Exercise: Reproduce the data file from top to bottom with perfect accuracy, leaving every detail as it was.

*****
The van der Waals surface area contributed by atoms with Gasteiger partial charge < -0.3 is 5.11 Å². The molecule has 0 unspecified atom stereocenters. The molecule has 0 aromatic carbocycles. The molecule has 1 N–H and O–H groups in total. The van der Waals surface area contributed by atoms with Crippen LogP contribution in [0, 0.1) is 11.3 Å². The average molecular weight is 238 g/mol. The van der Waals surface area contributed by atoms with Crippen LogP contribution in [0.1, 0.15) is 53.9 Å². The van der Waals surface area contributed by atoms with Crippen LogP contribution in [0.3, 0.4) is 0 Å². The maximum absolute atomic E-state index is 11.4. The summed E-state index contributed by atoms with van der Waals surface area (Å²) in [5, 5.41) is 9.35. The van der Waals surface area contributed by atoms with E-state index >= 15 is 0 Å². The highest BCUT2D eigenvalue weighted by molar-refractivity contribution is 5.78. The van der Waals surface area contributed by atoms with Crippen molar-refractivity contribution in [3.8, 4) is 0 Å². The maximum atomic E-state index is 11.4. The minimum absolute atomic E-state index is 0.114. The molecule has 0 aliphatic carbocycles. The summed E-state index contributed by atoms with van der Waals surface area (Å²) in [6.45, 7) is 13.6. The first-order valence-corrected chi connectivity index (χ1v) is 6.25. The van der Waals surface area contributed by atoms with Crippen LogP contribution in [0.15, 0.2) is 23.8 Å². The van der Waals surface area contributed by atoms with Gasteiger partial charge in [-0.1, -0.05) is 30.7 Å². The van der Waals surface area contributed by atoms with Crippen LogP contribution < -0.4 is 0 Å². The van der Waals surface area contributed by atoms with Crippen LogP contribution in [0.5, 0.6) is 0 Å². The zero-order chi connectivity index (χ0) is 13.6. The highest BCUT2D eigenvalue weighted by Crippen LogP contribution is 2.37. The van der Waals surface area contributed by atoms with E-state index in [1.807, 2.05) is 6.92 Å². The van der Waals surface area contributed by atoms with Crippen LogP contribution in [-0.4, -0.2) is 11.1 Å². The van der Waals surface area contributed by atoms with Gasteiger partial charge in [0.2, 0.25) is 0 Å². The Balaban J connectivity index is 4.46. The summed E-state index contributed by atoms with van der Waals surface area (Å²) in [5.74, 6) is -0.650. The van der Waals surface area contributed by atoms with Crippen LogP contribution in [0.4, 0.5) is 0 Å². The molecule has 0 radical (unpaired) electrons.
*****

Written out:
The van der Waals surface area contributed by atoms with Gasteiger partial charge < -0.3 is 5.11 Å². The molecule has 0 unspecified atom stereocenters. The molecule has 0 aromatic carbocycles. The molecule has 1 N–H and O–H groups in total. The van der Waals surface area contributed by atoms with Crippen LogP contribution in [0, 0.1) is 11.3 Å². The average molecular weight is 238 g/mol. The van der Waals surface area contributed by atoms with Crippen LogP contribution in [0.1, 0.15) is 53.9 Å². The van der Waals surface area contributed by atoms with Crippen LogP contribution in [0.3, 0.4) is 0 Å². The maximum absolute atomic E-state index is 11.4. The summed E-state index contributed by atoms with van der Waals surface area (Å²) in [5, 5.41) is 9.35. The van der Waals surface area contributed by atoms with E-state index >= 15 is 0 Å². The highest BCUT2D eigenvalue weighted by molar-refractivity contribution is 5.78. The van der Waals surface area contributed by atoms with Crippen molar-refractivity contribution in [3.8, 4) is 0 Å². The maximum atomic E-state index is 11.4. The minimum absolute atomic E-state index is 0.114. The molecule has 0 aliphatic carbocycles. The summed E-state index contributed by atoms with van der Waals surface area (Å²) in [6.45, 7) is 13.6. The first-order valence-corrected chi connectivity index (χ1v) is 6.25. The van der Waals surface area contributed by atoms with Crippen LogP contribution in [0.15, 0.2) is 23.8 Å². The van der Waals surface area contributed by atoms with Gasteiger partial charge in [-0.1, -0.05) is 30.7 Å². The van der Waals surface area contributed by atoms with Crippen LogP contribution < -0.4 is 0 Å². The van der Waals surface area contributed by atoms with Crippen LogP contribution in [0.5, 0.6) is 0 Å². The zero-order chi connectivity index (χ0) is 13.6. The highest BCUT2D eigenvalue weighted by Crippen LogP contribution is 2.37. The van der Waals surface area contributed by atoms with E-state index in [1.807, 2.05) is 6.92 Å². The van der Waals surface area contributed by atoms with Crippen LogP contribution in [-0.4, -0.2) is 11.1 Å². The van der Waals surface area contributed by atoms with Gasteiger partial charge in [0.2, 0.25) is 0 Å². The Balaban J connectivity index is 4.46. The summed E-state index contributed by atoms with van der Waals surface area (Å²) in [5.74, 6) is -0.650. The van der Waals surface area contributed by atoms with Crippen LogP contribution in [0.4, 0.5) is 0 Å². The molecule has 0 radical (unpaired) electrons.